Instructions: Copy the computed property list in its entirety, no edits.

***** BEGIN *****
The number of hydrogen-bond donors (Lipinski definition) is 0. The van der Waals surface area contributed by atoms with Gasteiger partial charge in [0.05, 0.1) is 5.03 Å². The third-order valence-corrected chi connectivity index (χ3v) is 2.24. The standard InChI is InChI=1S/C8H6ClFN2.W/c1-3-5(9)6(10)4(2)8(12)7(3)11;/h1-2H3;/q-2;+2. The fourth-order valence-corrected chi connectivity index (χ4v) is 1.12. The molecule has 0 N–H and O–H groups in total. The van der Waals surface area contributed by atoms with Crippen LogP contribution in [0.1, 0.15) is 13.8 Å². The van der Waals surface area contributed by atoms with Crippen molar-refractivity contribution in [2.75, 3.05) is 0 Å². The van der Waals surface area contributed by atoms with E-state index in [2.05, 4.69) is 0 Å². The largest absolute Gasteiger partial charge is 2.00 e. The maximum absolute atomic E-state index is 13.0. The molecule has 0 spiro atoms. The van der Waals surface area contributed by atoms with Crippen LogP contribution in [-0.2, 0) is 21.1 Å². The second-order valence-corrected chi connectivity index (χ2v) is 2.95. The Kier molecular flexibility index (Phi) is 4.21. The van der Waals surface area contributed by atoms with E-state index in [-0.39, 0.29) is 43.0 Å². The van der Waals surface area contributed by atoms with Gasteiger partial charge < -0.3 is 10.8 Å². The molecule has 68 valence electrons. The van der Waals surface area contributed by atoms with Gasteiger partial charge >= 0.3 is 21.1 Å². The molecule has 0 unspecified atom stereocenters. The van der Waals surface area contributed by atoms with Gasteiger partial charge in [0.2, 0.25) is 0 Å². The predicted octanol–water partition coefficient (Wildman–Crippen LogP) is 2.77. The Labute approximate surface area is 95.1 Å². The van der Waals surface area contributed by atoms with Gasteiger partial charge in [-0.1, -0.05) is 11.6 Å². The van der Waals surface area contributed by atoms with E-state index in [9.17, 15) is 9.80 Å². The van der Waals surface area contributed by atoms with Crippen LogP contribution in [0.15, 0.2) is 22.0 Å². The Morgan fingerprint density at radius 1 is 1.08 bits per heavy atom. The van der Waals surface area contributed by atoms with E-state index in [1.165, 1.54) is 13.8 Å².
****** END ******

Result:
The number of hydrogen-bond donors (Lipinski definition) is 0. The van der Waals surface area contributed by atoms with Gasteiger partial charge in [0.05, 0.1) is 5.03 Å². The third-order valence-corrected chi connectivity index (χ3v) is 2.24. The standard InChI is InChI=1S/C8H6ClFN2.W/c1-3-5(9)6(10)4(2)8(12)7(3)11;/h1-2H3;/q-2;+2. The fourth-order valence-corrected chi connectivity index (χ4v) is 1.12. The molecule has 0 N–H and O–H groups in total. The van der Waals surface area contributed by atoms with Crippen LogP contribution in [0.1, 0.15) is 13.8 Å². The van der Waals surface area contributed by atoms with Crippen molar-refractivity contribution in [2.75, 3.05) is 0 Å². The van der Waals surface area contributed by atoms with E-state index in [2.05, 4.69) is 0 Å². The largest absolute Gasteiger partial charge is 2.00 e. The maximum absolute atomic E-state index is 13.0. The molecule has 0 spiro atoms. The van der Waals surface area contributed by atoms with Crippen LogP contribution in [-0.2, 0) is 21.1 Å². The second-order valence-corrected chi connectivity index (χ2v) is 2.95. The Kier molecular flexibility index (Phi) is 4.21. The van der Waals surface area contributed by atoms with E-state index in [-0.39, 0.29) is 43.0 Å². The van der Waals surface area contributed by atoms with Gasteiger partial charge < -0.3 is 10.8 Å². The molecule has 68 valence electrons. The van der Waals surface area contributed by atoms with Gasteiger partial charge >= 0.3 is 21.1 Å². The molecule has 0 unspecified atom stereocenters. The van der Waals surface area contributed by atoms with Gasteiger partial charge in [0.2, 0.25) is 0 Å². The predicted octanol–water partition coefficient (Wildman–Crippen LogP) is 2.77. The Labute approximate surface area is 95.1 Å². The van der Waals surface area contributed by atoms with Gasteiger partial charge in [-0.1, -0.05) is 11.6 Å². The van der Waals surface area contributed by atoms with E-state index in [9.17, 15) is 9.80 Å². The van der Waals surface area contributed by atoms with Crippen LogP contribution in [0.15, 0.2) is 22.0 Å². The Morgan fingerprint density at radius 1 is 1.08 bits per heavy atom. The van der Waals surface area contributed by atoms with E-state index in [1.165, 1.54) is 13.8 Å².